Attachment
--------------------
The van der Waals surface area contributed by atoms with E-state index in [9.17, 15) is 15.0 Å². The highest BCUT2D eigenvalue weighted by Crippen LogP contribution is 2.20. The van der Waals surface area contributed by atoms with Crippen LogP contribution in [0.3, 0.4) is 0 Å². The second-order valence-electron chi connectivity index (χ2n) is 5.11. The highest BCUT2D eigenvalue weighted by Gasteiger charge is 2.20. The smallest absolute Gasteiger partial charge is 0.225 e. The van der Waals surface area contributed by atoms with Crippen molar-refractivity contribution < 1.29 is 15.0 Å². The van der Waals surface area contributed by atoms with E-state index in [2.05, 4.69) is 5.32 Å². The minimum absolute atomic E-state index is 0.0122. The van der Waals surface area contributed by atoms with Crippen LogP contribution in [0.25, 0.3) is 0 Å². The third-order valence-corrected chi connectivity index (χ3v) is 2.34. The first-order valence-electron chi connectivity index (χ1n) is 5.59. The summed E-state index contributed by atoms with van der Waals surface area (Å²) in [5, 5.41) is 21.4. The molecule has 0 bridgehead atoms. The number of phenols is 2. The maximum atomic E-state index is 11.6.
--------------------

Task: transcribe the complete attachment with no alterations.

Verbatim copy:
The van der Waals surface area contributed by atoms with E-state index in [9.17, 15) is 15.0 Å². The highest BCUT2D eigenvalue weighted by Crippen LogP contribution is 2.20. The van der Waals surface area contributed by atoms with Crippen LogP contribution in [0.3, 0.4) is 0 Å². The second-order valence-electron chi connectivity index (χ2n) is 5.11. The highest BCUT2D eigenvalue weighted by Gasteiger charge is 2.20. The smallest absolute Gasteiger partial charge is 0.225 e. The van der Waals surface area contributed by atoms with Crippen molar-refractivity contribution < 1.29 is 15.0 Å². The van der Waals surface area contributed by atoms with E-state index in [2.05, 4.69) is 5.32 Å². The minimum absolute atomic E-state index is 0.0122. The van der Waals surface area contributed by atoms with Crippen LogP contribution in [0.25, 0.3) is 0 Å². The third-order valence-corrected chi connectivity index (χ3v) is 2.34. The first-order valence-electron chi connectivity index (χ1n) is 5.59. The summed E-state index contributed by atoms with van der Waals surface area (Å²) in [5, 5.41) is 21.4. The molecule has 0 bridgehead atoms. The number of phenols is 2. The maximum atomic E-state index is 11.6.